Yes. People are very kind in small towns. They chat with their neighbours, and they all know who you are. The same people that cut your hair (inexpertly) will play in your social netball team and collect your kids from school for you. They will smile at you and cuddle your baby when you are trying to get the groceries in the car. These are all wonderful things. However, there can be a dark side to this lack of anonymity. They all know who you are. Ever turned into the KFC carpark without indicating because you were busy trying to text your friends to ask what they wanted? You can guarantee that the person who watched you do it will a) never ever forget that you did that and b) be your local cop, or c) your next potential boss. Everybody will know your business and what they don’t know, they will feel free to completely fabricate and pass on as a fact. Plus that teenager you got shitty at because they licked their fingers before putting your lamington in a bag will be the same teenager who is your St John’s responder when someone finally smashes into your car because you don’t indicate, you dick. So don’t be a dick. Be considerate, take the time to chat to your good neighbours, and the good neighbours will be nice to you. 

When you are thinking about moving because the countryside looks cheaper, so you will have more money for your ‘lifestyle’ which is basically designer shoes, Korean noodles, arthouse cinema and craft gin cocktails every week between Thursday and Sunday

No. The painful truth about the provinces is that the arts, fashion, on-point noodles and lovely cocktails are not respected here. Neither are conspicuously extravagant lifestyles, or even shoes. You will have to accept the cult of the jandal in summer, the cult of the gumboot in winter. Embrace deep fried sushi and have hot chips with everything. Drink Lion Red but leave the pub at 9pm because Des the barman is closing up (he has sore feet and they’re out of chicken chips.) Grow your own kohlrabi because nobody round here even knows what that is and you can afford a garden now so stop complaining. Don’t come down here sneering at us for going barefoot in our supermarkets or nudey in our lakes, instead come along for the bareback ride. Let go of some of the high stress habits that were keeping you up at night gnawing your knuckles and worrying about getting old and tragic, your arse getting squarer and squarer in those ironic vintage wide leg Wranglers, pathetically still trying to be relevant by memorising the Laneways lineup. Let it all go.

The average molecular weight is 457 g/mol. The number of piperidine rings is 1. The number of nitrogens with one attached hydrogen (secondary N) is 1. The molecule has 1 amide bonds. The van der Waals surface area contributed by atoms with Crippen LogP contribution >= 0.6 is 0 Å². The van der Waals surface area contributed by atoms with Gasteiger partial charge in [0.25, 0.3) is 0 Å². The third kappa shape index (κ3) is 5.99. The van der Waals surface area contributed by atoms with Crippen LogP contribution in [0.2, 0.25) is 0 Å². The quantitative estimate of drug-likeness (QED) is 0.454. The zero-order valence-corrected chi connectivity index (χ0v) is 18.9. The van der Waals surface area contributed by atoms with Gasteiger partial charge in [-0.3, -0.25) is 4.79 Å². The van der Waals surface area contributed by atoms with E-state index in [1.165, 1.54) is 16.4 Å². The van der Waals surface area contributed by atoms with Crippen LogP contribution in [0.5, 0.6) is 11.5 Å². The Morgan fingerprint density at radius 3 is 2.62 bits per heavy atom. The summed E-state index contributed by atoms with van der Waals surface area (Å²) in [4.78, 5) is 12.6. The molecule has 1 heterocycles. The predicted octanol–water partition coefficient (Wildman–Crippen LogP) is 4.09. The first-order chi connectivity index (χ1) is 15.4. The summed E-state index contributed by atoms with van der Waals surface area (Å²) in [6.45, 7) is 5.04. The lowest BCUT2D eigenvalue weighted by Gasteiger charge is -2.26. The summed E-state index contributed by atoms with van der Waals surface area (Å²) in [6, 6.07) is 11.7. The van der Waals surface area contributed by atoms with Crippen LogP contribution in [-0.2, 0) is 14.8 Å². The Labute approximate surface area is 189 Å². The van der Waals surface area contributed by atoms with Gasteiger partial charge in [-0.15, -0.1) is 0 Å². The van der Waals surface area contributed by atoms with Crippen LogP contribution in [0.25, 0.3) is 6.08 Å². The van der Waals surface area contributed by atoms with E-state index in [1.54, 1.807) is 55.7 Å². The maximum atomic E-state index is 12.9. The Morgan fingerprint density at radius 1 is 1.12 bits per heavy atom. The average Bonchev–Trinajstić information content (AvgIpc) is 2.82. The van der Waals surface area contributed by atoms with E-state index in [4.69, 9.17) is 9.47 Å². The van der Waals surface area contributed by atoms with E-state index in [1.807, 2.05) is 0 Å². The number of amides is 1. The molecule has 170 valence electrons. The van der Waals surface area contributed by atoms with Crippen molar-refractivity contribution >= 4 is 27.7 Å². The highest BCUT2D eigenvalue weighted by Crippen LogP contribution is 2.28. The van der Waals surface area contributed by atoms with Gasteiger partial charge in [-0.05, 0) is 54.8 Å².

A scene from the NZ-set Netflix romcom Falling Inn Love

When you are thinking about moving for the beach weather and the endless holiday vibe

Yes and no. Yes, you can nip down after work and have a surf every day. Yes, the beach will be wide, empty, pristine and beckoning – except when you want to use it. When you live in a seaside town you get resigned to the beach being full to the brim with Auckland wankers at the very best times of the year. Blocking all the roads with Audis and buying up all the Frujus, they torture our exhausted surf clubbies by constantly trying to get selfies with them and then launching their comically oversized inflatable flamingos outside the flags, in a rip, after they’ve had a few cheeky pinots inside the liquor ban zone. While wearing those stupid wide leg Wranglers.

Also, it is blistering hot summer for about ten months of the year and the only air conditioning is at Countdown. It can get old.

When you are thinking about moving because your kids want a pony

Yes. For the price of an average Auckland house you can afford enough land for several ponies. And a couple of dogs, one of which will be blind and fart under your bed, while the other keeps trying to herd the ponies. You might also have some ducks, a few cats, a cute pet lamb called Mary that you got for calf day last year but which is now fifty kilos of reeking mutton that still tries to get up on your couch with you and one cunt of a chicken that attacks to kill every time you go to the clothesline because it’s actually a rooster.

Living the dream.


Join The Spinoff Members for as little as $1 to help us hire more journalists and do more investigations. Or get a free Toby Morris-designed tea towel when you contribute $80 or more over a year.


The Spinoff is made possible by the generous support of the following organisations.
Please help us by supporting them.